Learning To Walk: When It Happens And How To Support Your Little One
7 min read
From bum shuffling and crawling to their first wobbly steps, learning to walk is undoubtedly one of your little one’s biggest milestones. Not only are they learning an all-new mode of transportation, but they’re also embarking on a journey towards becoming their independent, adventurous self.
Before they become a walking and talking tot, there are some things you can do to help support their first steps. But remember, a few tumbles and trips can often be part and parcel of them becoming comfortable on their feet.
Typically, babies start walking between eight and 18 months old, usually preceded by crawling between 6-13 months old and standing between 9-12 months.
When your little one starts to take their first steps, they are likely to be flat-footed or inclined to turn their feet inwards. This is due to muscle strength and ligament stiffness needing to catch up to other development. For most children. The flat-footedness should improve as their bones develop and their feet strengthen.
Every child is unique and their experience of learning to walk will be no different, so it’s important to discuss any concerns you may have about your little one’s development with your health professional.
Although their special first steps may seem a little wobbly, they’re a clear indicator that your bub has developed skills in balance, coordination, standing up to support their body weight on their legs. While this may sound daunting, these skills are gradually accrued during your little one’s first year of life.
Like learning any skill at any stage of life, each new one developed builds on one previously learnt. As your little one was busily crawling and pulling themselves up to stand, they were also building the muscle strength and coordination skills to eventually support them to walk walking.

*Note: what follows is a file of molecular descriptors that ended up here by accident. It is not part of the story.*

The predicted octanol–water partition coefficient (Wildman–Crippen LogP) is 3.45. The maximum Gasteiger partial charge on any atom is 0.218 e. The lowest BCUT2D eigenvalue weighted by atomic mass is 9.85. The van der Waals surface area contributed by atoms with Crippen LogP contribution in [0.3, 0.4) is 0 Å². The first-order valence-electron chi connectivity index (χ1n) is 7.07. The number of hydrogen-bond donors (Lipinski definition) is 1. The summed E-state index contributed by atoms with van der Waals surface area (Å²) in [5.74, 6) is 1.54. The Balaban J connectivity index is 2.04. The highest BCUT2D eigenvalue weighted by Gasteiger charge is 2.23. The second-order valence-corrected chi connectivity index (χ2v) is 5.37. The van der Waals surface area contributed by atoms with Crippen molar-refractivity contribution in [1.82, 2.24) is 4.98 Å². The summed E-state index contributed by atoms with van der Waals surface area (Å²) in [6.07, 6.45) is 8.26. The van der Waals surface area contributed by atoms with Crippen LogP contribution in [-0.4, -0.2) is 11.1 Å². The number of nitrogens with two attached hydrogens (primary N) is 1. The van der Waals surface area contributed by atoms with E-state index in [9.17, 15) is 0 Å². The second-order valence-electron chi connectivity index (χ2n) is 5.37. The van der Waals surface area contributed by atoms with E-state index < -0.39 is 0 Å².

Although their first steps may seemingly come out of the blue, there are a number of ways to support your little one in learning the foundational skills that will ultimately support their long-term walking. Prior to them running off on their feet, your little one may find it helpful to become familiar with standing, pulling themselves up, and taking assisted steps before confidently walking alone.
Why not try the following activities and exercises to help get your little one prepped for life on their feet?
To help them your bub get accustomed to standing, you might find it helpful to hold them in an upright position against a supportive surface. This includes:
Placing toys just out of their reach or on a low table may also encourage your child to pull themselves up to reach for them while playing.
Once they’ve mastered this important step, you may also like to try placing the objects further and further away to teaching them how to move sideways or move forward while standing.
As well as strategically placing toys, you may like to also position your little one in a walking position when the opportunity presents itself.
For example, when you set them down after holding them, gently place them in a walking position (standing upright on their feet) instead of seating them on their bottom. This may signal to them to take a few steps to help make them more comfortable in this stance.
To help steady your child as they learn balance and coordination, you may like to purchase them a push toy that they can use to steady themselves as they take a few steps.
A play shopping trolley, lawn mower or truck can help provide your child with stability as they push it in front of them (similar to the function of a walking frame). It’s best to purchase a sturdy toy with a bar or handle they can hold onto and lean on, with larger wheels to help the toy remain upright against their weight.
As milestones gradually tick off while your child grows and develops, walking ranks highly for many parents as a special moment in seeing their little one start their journey on growing up.
While your little one’s curiosities expand and their legs take them to new and exciting places, it’s important to remember that every child’s experience with walking is unique to them. So, if you have any concerns about their development, speak with your health professional.
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